About 1,100 students took two hours off from studying this Wednesday night to ponder some of the bigger questions in life.
The setting was a discussion hosted by the Penn Veritas Forum in Irvine Auditorium that focused on the question, “Is there truth beyond science?”
This year’s event took the form of a conversation between Michael Weisberg, associate professor of philosophy at Penn, and Ian Hutchinson, a professor of nuclear science and engineering at the Massachusetts Institute of Technology.
Hutchinson spoke first and told of his conversion to Christianity while still an undergraduate at Cambridge University. His British accent and Guy Fawkesian moustache did not deter from his clear and concise speaking style.
“Christian faith is not irrational,” Hutchinson said. “But it’s not wholly intellectual either.”
Throughout the talk, Hutchinson maintained that science was not the only route to knowledge and that we can understand phenomena on other levels.
“I am an assemblage of quarks,” he said, but he added that he was also a human, a man and a father. Hutchinson stressed that his being “a sinner saved by grace” didn’t necessarily rule out any of these things.
Weisberg did not disagree outright with Hutchinson but attempted to qualify many of his arguments.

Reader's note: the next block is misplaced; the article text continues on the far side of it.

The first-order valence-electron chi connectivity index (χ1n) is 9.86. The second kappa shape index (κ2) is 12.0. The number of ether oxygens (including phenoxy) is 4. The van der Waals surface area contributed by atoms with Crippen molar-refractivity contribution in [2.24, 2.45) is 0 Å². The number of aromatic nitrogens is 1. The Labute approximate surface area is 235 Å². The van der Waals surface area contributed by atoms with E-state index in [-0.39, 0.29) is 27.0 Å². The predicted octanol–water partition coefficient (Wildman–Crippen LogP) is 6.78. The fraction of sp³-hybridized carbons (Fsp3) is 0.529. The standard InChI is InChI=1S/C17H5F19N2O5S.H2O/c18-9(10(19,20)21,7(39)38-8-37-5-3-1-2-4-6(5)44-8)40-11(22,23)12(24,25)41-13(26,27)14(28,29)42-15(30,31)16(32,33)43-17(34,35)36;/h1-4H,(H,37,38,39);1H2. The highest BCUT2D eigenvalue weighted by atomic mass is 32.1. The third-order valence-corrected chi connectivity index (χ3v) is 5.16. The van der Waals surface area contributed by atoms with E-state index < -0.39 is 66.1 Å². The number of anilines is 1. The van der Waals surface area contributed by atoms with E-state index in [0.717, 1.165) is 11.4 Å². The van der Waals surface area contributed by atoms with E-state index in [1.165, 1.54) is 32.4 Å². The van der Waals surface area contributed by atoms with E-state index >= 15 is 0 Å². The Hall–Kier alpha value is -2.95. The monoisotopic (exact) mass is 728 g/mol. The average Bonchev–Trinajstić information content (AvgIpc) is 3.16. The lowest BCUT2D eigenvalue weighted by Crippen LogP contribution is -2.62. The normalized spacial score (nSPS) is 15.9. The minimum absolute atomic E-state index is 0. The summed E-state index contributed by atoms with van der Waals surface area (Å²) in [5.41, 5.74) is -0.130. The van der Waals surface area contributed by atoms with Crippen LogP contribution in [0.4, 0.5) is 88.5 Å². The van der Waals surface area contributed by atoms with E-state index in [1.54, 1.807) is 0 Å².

Instead of calling it “science,” Weisberg emphasized the importance of “empirical inquiry” in our quest for truth.
“The only process we know about that creates the right kind of connection between us and the world is empirical inquiry,” he said. He did agree with Hutchinson, however, in saying that proof must be both reliable and reproducible.
The moderator reminded the audience that this was not a “debate,” but that did not stop them from picking sides.
“How do we score this?” joked one student in the crowd.
After the talk, there were light refreshments and tables set up for conversation in the Class of 1958 Café.
When asked what she thought of the talk, Nursing sophomore Faith Concepcion rephrased Hutchinson.
“I think it’s really important to stress that Christianity is not just a set of ideas. It’s a personal relationship,” she said. “That’s what I’m leaving with.”
2011 College graduate Ellen Williams, a planning committee member for Penn Veritas, said that this was the first time that the Forum had been framed as a dialogue. A Christian herself, she wondered, “Is it worth asking questions of proof in matters of faith?”
In closing, the audience members were asked to text someone or talk to someone and consider the questions among themselves.
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